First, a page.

What is Caffeinated Clint’s Greats?
I’ve had plenty of emails from you guys asking such questions as “Who were your favourite actors growing up?”, “Do you have a favourite movie?”, “You’re producing films now, any particular film that inspired you to take that road?” and “Hey man, Got Kristen Stewart’s phone number?”, and it gave my an idea – why not profile some of my favourite films? (It saves me from flaming a pimply, unintelligent publicist or another fresh-from-junior-high exec over some harebrained remake he’s just greenlit for a couple of weeks, after all) and in doing so, why not make contact with some of the people from these films?
Title : Major League
Year : 1989
Director : David S.Ward
Starring : Tom Berenger, Charlie Sheen, Corbin Bernsen, Rene Russo, Margaret Whitton, Dennis Haysbert, Wesley Snipes, Bob Uecker
“Major League” is one of my favourite comedies. I saw it as part of a late night triple feature with “The Abyss” and “Skin Deep” at a not-so-crowded theatre in 1989. I remember that evening fondly, for a couple of reasons : Firstly, because I was late to the theater. Having to rely on my mother for a ride at the time, and as we’d been out of town for the majority of the day, I got there about half-way through the first movie (James Cameron’s “The Abyss”). I wasn’t a happy chappy. Still, I was there for the duration of the John Ritter classic “Skin Deep” and David S.Ward’s “Major League”, so that’s probably all that matters. And I did, of course, end up catching “The Abyss” shortly after (at the Drive-In, I believe).
As funny as “Skin Deep” was, “Major League” really worked the audience into a lather. I remember just how pumped it got the audience – – we were literally standing in the aisles, or on our seats, cheering for those Cleveland Indians! And folks went nuts when ‘Wild Thing’ walked through the gate and onto the field, in that big near scene near the end. It was just a big, fat crowd-pleaser. I couldn’t find a Cleveland Indian’s cap any faster that week – and I believe, though covered in dust, I still have it somewhere here. But as I said, the crowd was hysterical – and it was great; I don’t think I’ve attended a screening of anything that’s gotten an audience so pumped!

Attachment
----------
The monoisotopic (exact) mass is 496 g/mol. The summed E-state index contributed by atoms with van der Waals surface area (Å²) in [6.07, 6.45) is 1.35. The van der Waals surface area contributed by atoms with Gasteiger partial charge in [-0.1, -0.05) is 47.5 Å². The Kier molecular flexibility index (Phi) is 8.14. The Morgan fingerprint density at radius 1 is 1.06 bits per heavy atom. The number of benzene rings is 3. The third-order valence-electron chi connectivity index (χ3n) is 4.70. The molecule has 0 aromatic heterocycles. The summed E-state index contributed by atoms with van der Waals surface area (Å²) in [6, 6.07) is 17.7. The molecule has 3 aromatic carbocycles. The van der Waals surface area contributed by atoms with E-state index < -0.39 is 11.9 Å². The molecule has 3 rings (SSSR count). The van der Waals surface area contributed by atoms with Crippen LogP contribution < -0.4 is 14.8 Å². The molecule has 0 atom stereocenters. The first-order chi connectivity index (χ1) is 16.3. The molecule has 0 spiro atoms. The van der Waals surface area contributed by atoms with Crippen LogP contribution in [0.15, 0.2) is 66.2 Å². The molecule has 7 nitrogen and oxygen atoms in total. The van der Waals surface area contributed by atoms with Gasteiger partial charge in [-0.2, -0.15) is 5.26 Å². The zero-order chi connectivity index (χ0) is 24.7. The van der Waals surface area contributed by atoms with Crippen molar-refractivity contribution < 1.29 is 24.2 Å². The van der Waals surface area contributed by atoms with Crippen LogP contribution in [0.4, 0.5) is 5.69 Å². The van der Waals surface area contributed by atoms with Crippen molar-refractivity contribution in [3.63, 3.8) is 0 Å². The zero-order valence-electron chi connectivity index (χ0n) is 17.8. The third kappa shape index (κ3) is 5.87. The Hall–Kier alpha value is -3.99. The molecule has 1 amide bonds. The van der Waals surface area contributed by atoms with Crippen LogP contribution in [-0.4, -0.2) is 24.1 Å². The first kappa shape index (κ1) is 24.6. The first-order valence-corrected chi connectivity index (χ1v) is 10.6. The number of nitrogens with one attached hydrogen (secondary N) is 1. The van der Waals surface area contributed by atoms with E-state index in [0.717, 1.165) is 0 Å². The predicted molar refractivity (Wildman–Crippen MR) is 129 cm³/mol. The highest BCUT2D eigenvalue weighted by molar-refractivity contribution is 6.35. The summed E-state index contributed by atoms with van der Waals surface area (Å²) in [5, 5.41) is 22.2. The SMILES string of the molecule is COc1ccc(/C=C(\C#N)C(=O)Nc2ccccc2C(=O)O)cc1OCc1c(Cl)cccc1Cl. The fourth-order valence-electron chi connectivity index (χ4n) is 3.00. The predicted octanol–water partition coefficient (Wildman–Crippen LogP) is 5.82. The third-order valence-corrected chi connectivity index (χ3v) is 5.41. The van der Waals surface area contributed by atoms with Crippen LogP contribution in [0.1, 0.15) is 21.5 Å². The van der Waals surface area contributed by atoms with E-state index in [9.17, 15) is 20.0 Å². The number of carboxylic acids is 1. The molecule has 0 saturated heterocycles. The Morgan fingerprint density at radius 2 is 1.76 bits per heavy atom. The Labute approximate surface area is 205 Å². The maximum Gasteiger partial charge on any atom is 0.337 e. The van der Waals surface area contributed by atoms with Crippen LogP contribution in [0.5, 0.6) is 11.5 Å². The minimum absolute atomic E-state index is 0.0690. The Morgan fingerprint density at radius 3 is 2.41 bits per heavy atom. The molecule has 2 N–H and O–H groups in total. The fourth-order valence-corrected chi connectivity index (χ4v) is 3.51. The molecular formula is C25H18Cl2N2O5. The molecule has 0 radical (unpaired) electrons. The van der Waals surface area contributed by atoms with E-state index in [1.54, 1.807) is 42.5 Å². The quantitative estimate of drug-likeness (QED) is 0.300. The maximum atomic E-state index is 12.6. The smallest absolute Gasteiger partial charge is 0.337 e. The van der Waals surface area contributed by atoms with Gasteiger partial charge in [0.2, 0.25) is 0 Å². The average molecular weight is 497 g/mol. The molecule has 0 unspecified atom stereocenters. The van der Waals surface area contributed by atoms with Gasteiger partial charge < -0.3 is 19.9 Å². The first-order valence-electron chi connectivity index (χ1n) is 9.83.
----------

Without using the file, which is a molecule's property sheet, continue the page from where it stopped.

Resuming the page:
One of 1989’s most successful comedies, “Major League” tells of baseball’s losing team, The Cleveland Indians, and their astonishing comeback – ultimately going on to win the World Series. The film reunited “Platoon” duo Tom Berenger and Charlie Sheen, as well as featured “L.A Law” star Corbin Bernsen, newcomers Rene Russo (who we all had a crush on in that film, right!?), Dennis Haysbert (years before he’d play President Palmer on TV hit “24”) and Wesley Snipes (very, very funny in this movie), and ’80s movie staples Margaret Whitton (“The Secret of My Success”, “Nine and a Half Weeks”) and James Gammon (“Ironweed”, “Silver Bullet”, “Silverado”).
Fearing he’d never get to see his beloved Cleveland Indians ever win a world series in real life, Academy Award Winning screenwriter David S. Ward (“The Sting”, “Sleepless in Seattle”) decided to write a movie in which the losing team do just that. Had a chat to the legendary filmmaker earlier this week.
Caffeinated Clint : Does it surprise you that, twenty years after the film’s release, someone’s ringing to interview you about the film?
David Ward : Well, I’m constantly surprised by what a life this film has had. It seems to be a film that’s discovered, and consequently enjoyed, generation after generation. I guess baseball fans love it, too.
Caffeinated Clint : And were you one – a baseball fan? Is that where the interest in doing the film came from?
David Ward : I grew up in Cleveland where, the Cleveland Indians had not won a World Series since 1948. At the time that I wrote Major League they were basically the last place team. I figured they would never win anything in my lifetime, unless I made a movie where they did. But I knew it had to be a comedy – it couldn’t be a drama about the Cleveland Indians winning.
Caffeinated Clint : So you wrote the film on spec?